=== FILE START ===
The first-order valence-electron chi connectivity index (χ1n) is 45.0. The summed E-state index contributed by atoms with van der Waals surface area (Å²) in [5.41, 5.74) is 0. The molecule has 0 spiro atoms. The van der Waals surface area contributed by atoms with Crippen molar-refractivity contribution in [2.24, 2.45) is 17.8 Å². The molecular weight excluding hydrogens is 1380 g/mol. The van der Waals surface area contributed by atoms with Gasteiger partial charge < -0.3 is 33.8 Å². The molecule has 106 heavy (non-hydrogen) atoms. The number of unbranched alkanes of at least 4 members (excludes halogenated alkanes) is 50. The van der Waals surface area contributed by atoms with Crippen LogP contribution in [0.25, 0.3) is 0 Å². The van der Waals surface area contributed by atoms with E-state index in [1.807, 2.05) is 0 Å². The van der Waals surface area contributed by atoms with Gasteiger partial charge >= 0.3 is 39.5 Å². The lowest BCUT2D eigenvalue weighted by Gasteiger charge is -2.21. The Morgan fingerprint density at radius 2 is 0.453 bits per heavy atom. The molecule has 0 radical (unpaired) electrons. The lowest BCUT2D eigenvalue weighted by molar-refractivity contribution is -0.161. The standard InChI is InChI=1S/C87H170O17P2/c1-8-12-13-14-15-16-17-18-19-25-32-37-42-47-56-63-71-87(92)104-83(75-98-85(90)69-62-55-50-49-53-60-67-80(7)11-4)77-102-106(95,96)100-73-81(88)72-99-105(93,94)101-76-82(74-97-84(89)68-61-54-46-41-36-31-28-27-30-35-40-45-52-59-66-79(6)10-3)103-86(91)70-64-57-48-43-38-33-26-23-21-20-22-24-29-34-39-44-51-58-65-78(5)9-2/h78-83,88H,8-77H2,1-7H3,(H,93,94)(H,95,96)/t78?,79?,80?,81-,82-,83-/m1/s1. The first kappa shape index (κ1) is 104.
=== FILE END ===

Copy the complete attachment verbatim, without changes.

The first-order valence-electron chi connectivity index (χ1n) is 45.0. The summed E-state index contributed by atoms with van der Waals surface area (Å²) in [5.41, 5.74) is 0. The molecule has 0 spiro atoms. The van der Waals surface area contributed by atoms with Crippen molar-refractivity contribution in [2.24, 2.45) is 17.8 Å². The molecular weight excluding hydrogens is 1380 g/mol. The van der Waals surface area contributed by atoms with Gasteiger partial charge < -0.3 is 33.8 Å². The molecule has 106 heavy (non-hydrogen) atoms. The number of unbranched alkanes of at least 4 members (excludes halogenated alkanes) is 50. The van der Waals surface area contributed by atoms with Crippen LogP contribution in [0.25, 0.3) is 0 Å². The van der Waals surface area contributed by atoms with E-state index in [1.807, 2.05) is 0 Å². The van der Waals surface area contributed by atoms with Gasteiger partial charge >= 0.3 is 39.5 Å². The lowest BCUT2D eigenvalue weighted by Gasteiger charge is -2.21. The Morgan fingerprint density at radius 2 is 0.453 bits per heavy atom. The molecule has 0 radical (unpaired) electrons. The lowest BCUT2D eigenvalue weighted by molar-refractivity contribution is -0.161. The standard InChI is InChI=1S/C87H170O17P2/c1-8-12-13-14-15-16-17-18-19-25-32-37-42-47-56-63-71-87(92)104-83(75-98-85(90)69-62-55-50-49-53-60-67-80(7)11-4)77-102-106(95,96)100-73-81(88)72-99-105(93,94)101-76-82(74-97-84(89)68-61-54-46-41-36-31-28-27-30-35-40-45-52-59-66-79(6)10-3)103-86(91)70-64-57-48-43-38-33-26-23-21-20-22-24-29-34-39-44-51-58-65-78(5)9-2/h78-83,88H,8-77H2,1-7H3,(H,93,94)(H,95,96)/t78?,79?,80?,81-,82-,83-/m1/s1. The first kappa shape index (κ1) is 104.